When I was folding up the paper bag from my newly purchased bottle of Pinot Grigio, the image of an elephant caught my attention. I thought it had something to do with Africa, but it turned out to be a message about drinking and driving. It was a sobering moment. It got me thinking about how holidays can be an unhappy time for families living with alcoholism.
Holidays and celebrations are often equated with drinking and for some, it means living with parents or spouses who start drinking early on - and keep on drinking until later on. Anxiety can start to creep in at the sight of the liquor bottle on the counter or the drinker having an early morning sip of some of "the hair of the dog that bit them" (supposedly a cure for a hangover).
It got me thinking about how for many -- Christmas is probably a lonely, sad time of year. I am blessed with an incredibly large, loving clan which means the "small" Christmas gatherings we have every second year still guarantee at least 14 at the table. I have friends that do not have the benefit of a family of such size - and it reminds me not to take mine for granted. There are people who have recently received bad news or lost a loved one, and for them, Christmas may feel hollow and sad. My family had a Christmas like that in 1997.
My Mom passed away a week after her 58th birthday - December 5th. I had small children so needless to say, Christmas went on as usual - as normal as I could possibly make it. My sisters and brother and I did not come together as we traditionally would -- instead we spent quiet time with our respective spouses and children. I think we were all still numb from the funeral and the reality of the loss hadn't fully sunk in. I was writing funeral thank you notes at the same time I was making out my Christmas cards. Surreal.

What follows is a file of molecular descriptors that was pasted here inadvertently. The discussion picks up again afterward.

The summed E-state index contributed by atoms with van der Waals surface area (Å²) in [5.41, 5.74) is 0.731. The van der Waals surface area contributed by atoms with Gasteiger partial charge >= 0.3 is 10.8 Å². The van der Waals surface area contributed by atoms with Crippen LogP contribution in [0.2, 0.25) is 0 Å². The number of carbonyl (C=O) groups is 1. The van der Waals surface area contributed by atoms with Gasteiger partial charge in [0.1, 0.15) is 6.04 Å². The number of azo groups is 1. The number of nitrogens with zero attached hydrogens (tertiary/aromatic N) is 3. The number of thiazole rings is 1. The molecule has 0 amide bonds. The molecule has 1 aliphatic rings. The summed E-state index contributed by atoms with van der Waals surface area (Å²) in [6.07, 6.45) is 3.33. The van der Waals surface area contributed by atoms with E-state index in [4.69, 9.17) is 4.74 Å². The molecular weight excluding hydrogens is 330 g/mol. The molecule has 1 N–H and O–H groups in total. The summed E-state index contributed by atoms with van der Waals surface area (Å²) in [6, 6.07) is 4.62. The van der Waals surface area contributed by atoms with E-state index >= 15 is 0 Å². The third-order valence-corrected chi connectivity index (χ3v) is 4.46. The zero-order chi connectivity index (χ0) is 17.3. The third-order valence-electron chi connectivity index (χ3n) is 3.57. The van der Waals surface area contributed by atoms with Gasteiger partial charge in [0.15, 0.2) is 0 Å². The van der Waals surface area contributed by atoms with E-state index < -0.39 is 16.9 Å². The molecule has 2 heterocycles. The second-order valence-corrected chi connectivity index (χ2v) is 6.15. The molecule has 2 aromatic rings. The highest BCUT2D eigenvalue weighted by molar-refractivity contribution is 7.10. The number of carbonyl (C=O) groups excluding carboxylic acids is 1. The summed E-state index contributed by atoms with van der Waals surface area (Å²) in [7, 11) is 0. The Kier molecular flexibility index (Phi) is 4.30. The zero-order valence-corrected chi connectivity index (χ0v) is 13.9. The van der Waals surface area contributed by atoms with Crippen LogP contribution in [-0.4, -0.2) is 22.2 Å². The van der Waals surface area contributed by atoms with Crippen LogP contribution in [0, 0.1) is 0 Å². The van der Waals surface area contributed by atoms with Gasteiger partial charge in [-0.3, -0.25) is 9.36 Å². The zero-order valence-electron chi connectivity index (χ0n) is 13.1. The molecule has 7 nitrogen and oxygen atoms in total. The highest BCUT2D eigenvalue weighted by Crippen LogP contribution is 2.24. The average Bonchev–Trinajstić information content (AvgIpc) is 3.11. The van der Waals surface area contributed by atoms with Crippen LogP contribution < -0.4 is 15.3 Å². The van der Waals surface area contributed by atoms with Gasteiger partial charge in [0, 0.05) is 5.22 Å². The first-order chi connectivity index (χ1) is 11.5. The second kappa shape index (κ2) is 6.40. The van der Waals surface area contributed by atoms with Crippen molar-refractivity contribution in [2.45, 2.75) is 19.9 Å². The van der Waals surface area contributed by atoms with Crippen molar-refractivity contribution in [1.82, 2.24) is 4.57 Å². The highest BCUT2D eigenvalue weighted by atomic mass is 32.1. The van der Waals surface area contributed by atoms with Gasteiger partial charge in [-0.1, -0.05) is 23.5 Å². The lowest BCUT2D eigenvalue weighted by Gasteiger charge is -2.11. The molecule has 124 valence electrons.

With the economic pressures on people, the wars being fought, the families being separated, I imagine that this time of year will be a source of stress and pain for many. They need to be remembered; they need people to reach out in love to them; they need the gifts of understanding and caring.
So as I immerse myself in the Christmas joy that is mine -- I will reflect on and remember those who are wrestling with their own challenges, fighting the good fight - and it will deepen my gratitude for all that I have and who I love in my life. And to anyone for whom Christmas won't be merry -- I will wish you peace.